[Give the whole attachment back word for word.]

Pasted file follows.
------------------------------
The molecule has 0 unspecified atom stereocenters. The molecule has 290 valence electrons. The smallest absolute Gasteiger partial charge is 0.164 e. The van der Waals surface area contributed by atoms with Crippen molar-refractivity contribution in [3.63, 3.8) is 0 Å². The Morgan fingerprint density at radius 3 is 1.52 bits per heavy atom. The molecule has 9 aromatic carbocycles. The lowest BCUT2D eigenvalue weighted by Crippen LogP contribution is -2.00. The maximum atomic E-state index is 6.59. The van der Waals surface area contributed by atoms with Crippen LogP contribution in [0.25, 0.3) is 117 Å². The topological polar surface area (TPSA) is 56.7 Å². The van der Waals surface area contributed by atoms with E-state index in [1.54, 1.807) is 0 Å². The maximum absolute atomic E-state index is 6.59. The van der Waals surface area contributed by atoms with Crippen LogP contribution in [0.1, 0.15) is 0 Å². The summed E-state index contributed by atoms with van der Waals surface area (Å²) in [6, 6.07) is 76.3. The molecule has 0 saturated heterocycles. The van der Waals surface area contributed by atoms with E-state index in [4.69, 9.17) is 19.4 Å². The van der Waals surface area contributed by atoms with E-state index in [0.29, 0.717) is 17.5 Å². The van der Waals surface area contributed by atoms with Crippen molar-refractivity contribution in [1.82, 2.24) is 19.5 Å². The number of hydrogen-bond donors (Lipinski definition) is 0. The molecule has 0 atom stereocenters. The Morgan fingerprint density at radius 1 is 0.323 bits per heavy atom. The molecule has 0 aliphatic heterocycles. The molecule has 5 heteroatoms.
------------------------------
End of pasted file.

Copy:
The molecule has 0 unspecified atom stereocenters. The molecule has 290 valence electrons. The smallest absolute Gasteiger partial charge is 0.164 e. The van der Waals surface area contributed by atoms with Crippen molar-refractivity contribution in [3.63, 3.8) is 0 Å². The Morgan fingerprint density at radius 3 is 1.52 bits per heavy atom. The molecule has 9 aromatic carbocycles. The lowest BCUT2D eigenvalue weighted by Crippen LogP contribution is -2.00. The maximum atomic E-state index is 6.59. The van der Waals surface area contributed by atoms with Crippen LogP contribution in [0.25, 0.3) is 117 Å². The topological polar surface area (TPSA) is 56.7 Å². The van der Waals surface area contributed by atoms with E-state index in [1.54, 1.807) is 0 Å². The maximum absolute atomic E-state index is 6.59. The van der Waals surface area contributed by atoms with Crippen LogP contribution in [0.1, 0.15) is 0 Å². The summed E-state index contributed by atoms with van der Waals surface area (Å²) in [6, 6.07) is 76.3. The molecule has 0 saturated heterocycles. The van der Waals surface area contributed by atoms with E-state index in [4.69, 9.17) is 19.4 Å². The van der Waals surface area contributed by atoms with E-state index in [0.29, 0.717) is 17.5 Å². The van der Waals surface area contributed by atoms with Crippen molar-refractivity contribution in [1.82, 2.24) is 19.5 Å². The number of hydrogen-bond donors (Lipinski definition) is 0. The molecule has 0 atom stereocenters. The Morgan fingerprint density at radius 1 is 0.323 bits per heavy atom. The molecule has 0 aliphatic heterocycles. The molecule has 5 heteroatoms.